A variety of personal assets can go into your investment in a franchise. Beyond savings, you can potentially use a 401(k) for a business investment or a home equity loan. These options might be considered a little riskier as you don’t want to lose your home or your retirement nest egg of your franchise fails.
Credit Score Needed to Open a Franchise
Generally, a credit score of 650 or higher is needed to be approved as a franchisee.
How To Qualify for Franchise Financing
As with any business venture, the better prepared you are to begin the journey as a small business owner, the better your chances of qualifying for franchise financing.
Provide Basic Personal and Business Information
Be prepared to share basic information about yourself, your family, and any business partners. Outline your experience in business and educational background. Remember, you need to convince the company about why you would be a solid franchisee.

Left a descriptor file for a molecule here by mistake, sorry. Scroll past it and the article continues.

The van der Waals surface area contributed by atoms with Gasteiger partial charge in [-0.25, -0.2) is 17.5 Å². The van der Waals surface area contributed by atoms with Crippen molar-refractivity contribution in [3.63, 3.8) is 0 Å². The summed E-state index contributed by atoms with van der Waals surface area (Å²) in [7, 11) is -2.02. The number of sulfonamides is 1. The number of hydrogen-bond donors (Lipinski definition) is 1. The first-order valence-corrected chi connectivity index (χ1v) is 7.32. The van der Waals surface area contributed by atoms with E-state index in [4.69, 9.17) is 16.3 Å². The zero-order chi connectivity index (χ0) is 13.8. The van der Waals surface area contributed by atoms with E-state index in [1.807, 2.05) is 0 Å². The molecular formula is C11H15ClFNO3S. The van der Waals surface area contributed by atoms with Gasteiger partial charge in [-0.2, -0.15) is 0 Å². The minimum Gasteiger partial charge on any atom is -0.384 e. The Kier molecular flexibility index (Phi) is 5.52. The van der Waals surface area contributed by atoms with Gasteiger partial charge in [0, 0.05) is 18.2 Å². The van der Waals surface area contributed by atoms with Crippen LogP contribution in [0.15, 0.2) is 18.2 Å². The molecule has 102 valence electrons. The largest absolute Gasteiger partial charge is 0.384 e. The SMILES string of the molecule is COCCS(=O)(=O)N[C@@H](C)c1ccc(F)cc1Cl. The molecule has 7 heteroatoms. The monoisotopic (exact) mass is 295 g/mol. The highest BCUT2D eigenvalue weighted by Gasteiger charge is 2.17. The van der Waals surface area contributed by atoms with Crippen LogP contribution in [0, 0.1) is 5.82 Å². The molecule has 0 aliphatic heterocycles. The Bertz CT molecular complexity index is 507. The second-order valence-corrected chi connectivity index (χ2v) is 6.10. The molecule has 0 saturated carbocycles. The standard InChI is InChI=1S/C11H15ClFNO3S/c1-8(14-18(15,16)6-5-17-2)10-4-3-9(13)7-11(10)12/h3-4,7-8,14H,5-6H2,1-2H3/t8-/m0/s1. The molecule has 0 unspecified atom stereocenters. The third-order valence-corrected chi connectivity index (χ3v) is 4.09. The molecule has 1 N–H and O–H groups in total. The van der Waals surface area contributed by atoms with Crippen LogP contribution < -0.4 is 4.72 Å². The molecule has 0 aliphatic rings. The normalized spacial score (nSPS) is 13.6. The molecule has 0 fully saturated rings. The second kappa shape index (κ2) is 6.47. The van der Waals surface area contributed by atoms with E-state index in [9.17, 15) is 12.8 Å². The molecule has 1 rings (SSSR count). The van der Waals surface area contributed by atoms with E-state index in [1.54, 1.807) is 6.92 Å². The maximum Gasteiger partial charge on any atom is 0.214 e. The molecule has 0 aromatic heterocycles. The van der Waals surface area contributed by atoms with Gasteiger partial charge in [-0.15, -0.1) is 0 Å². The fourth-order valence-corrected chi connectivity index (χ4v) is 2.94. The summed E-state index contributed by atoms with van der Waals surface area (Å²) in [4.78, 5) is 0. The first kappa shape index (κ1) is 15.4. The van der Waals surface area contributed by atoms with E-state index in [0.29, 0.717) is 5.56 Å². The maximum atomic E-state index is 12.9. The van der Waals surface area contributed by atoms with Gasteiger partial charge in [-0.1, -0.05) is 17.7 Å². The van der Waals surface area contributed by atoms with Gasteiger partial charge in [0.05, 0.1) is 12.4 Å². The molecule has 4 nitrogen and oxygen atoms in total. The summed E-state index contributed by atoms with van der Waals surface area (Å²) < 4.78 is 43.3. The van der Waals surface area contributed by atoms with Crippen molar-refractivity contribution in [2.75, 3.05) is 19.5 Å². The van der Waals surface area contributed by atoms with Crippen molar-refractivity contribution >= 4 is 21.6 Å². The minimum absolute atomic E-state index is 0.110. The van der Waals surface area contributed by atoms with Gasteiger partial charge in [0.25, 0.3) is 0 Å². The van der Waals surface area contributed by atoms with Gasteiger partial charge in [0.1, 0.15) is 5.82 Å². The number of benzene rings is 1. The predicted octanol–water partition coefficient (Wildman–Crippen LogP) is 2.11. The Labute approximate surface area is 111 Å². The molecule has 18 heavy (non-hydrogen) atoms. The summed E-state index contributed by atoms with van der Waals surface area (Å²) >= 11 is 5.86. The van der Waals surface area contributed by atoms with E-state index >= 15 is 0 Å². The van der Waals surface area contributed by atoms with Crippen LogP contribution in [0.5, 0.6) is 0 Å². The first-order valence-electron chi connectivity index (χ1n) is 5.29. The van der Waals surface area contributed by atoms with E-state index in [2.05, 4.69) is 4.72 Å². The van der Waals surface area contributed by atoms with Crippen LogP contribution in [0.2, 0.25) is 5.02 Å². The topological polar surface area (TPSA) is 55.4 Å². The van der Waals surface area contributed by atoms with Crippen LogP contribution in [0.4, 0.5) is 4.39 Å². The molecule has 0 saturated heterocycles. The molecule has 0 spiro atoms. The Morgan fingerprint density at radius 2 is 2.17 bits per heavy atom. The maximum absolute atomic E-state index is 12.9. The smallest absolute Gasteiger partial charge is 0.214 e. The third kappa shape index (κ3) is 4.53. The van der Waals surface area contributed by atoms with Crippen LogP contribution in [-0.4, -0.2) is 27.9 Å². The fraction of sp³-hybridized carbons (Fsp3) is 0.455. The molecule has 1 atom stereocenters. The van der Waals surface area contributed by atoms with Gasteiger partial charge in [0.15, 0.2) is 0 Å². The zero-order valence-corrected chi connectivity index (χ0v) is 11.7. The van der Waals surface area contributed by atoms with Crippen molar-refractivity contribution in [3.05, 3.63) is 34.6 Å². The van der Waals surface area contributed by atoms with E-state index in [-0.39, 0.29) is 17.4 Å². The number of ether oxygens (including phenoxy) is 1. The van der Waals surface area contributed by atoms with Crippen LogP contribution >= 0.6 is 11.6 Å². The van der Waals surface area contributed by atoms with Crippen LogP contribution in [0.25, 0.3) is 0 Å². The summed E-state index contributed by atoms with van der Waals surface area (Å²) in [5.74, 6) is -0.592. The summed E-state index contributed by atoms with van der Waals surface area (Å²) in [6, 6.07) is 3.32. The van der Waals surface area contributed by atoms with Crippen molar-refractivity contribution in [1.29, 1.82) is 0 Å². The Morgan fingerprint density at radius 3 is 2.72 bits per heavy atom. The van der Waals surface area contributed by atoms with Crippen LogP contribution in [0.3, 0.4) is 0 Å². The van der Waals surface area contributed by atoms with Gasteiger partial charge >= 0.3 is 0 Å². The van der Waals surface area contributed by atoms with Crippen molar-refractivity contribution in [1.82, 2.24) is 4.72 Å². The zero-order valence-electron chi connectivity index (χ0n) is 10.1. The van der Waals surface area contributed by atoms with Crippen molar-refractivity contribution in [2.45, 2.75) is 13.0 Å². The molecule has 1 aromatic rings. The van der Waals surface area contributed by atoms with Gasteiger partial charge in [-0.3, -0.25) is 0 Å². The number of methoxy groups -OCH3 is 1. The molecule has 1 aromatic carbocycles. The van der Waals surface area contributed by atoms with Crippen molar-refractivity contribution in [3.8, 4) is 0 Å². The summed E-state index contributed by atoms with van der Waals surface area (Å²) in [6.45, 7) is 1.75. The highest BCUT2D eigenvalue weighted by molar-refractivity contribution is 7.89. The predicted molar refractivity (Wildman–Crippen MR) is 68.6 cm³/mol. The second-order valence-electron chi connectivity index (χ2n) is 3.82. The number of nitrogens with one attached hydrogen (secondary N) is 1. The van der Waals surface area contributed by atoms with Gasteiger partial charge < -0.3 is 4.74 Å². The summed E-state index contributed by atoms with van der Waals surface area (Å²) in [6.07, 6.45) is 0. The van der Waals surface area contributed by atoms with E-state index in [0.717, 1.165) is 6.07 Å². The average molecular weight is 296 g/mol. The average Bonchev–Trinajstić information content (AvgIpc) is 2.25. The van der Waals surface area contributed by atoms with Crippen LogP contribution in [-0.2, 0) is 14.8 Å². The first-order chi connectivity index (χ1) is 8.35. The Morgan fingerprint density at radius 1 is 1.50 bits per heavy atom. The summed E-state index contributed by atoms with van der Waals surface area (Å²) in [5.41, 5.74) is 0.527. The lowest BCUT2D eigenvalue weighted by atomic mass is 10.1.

Prepare Personal Credit History
If you have a good credit history and personal credit score, great; you’re ready to go. If you have some hiccups in your history or current issues, get them straightened out before you begin seeking franchise funding. It’s always a good idea to review your credit reports and correct any mistakes.
Prepare Financial Information
Get a financial plan together on how you would finance the startup costs and the initial period until your franchise business is generating a profit. Determine where best to spend your investment and where borrowed money would be directed.
Write A Strong Business Plan
Put together a great business plan to share with potential lenders. Your franchisor likely can help you with this. Also, visit with other franchisees in similar locations. Make sure you understand who will be your competition and how you can operate better than them.
Apply To More Than One Lender
Different lenders have different specialties, so you’ll want to consider applying to multiple lenders. You might need a real estate loan from one company, an equipment loan from another and operating capital from another.
Franchise Financing Options
Though you’ll have to come up with a certain percentage of the money for a franchise, options abound for financing the remainder of the cost.